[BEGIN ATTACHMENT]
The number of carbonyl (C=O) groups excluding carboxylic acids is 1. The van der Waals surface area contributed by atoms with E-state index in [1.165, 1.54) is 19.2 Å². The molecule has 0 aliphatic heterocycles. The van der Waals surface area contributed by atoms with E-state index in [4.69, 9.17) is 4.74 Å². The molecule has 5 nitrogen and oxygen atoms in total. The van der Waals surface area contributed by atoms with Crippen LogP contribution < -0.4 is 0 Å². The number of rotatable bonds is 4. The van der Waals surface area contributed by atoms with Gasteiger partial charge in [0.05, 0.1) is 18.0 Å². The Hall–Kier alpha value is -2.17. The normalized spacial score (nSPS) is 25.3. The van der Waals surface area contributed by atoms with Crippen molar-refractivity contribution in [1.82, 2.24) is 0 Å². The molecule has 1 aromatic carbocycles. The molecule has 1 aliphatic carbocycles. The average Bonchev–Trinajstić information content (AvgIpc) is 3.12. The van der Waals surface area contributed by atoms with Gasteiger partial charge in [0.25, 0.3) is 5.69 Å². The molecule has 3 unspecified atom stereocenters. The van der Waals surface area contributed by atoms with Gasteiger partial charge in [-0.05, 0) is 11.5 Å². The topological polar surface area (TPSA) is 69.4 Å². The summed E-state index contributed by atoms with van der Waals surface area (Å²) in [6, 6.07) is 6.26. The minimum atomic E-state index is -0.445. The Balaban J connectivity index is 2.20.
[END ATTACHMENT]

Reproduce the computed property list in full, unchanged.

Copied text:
The number of carbonyl (C=O) groups excluding carboxylic acids is 1. The van der Waals surface area contributed by atoms with E-state index in [1.165, 1.54) is 19.2 Å². The molecule has 0 aliphatic heterocycles. The van der Waals surface area contributed by atoms with E-state index in [4.69, 9.17) is 4.74 Å². The molecule has 5 nitrogen and oxygen atoms in total. The van der Waals surface area contributed by atoms with Crippen LogP contribution < -0.4 is 0 Å². The number of rotatable bonds is 4. The van der Waals surface area contributed by atoms with Gasteiger partial charge in [0.05, 0.1) is 18.0 Å². The Hall–Kier alpha value is -2.17. The normalized spacial score (nSPS) is 25.3. The van der Waals surface area contributed by atoms with Crippen molar-refractivity contribution in [1.82, 2.24) is 0 Å². The molecule has 1 aromatic carbocycles. The molecule has 1 aliphatic carbocycles. The average Bonchev–Trinajstić information content (AvgIpc) is 3.12. The van der Waals surface area contributed by atoms with Gasteiger partial charge in [0.25, 0.3) is 5.69 Å². The molecule has 3 unspecified atom stereocenters. The van der Waals surface area contributed by atoms with Gasteiger partial charge in [-0.05, 0) is 11.5 Å². The topological polar surface area (TPSA) is 69.4 Å². The summed E-state index contributed by atoms with van der Waals surface area (Å²) in [6, 6.07) is 6.26. The minimum atomic E-state index is -0.445. The Balaban J connectivity index is 2.20.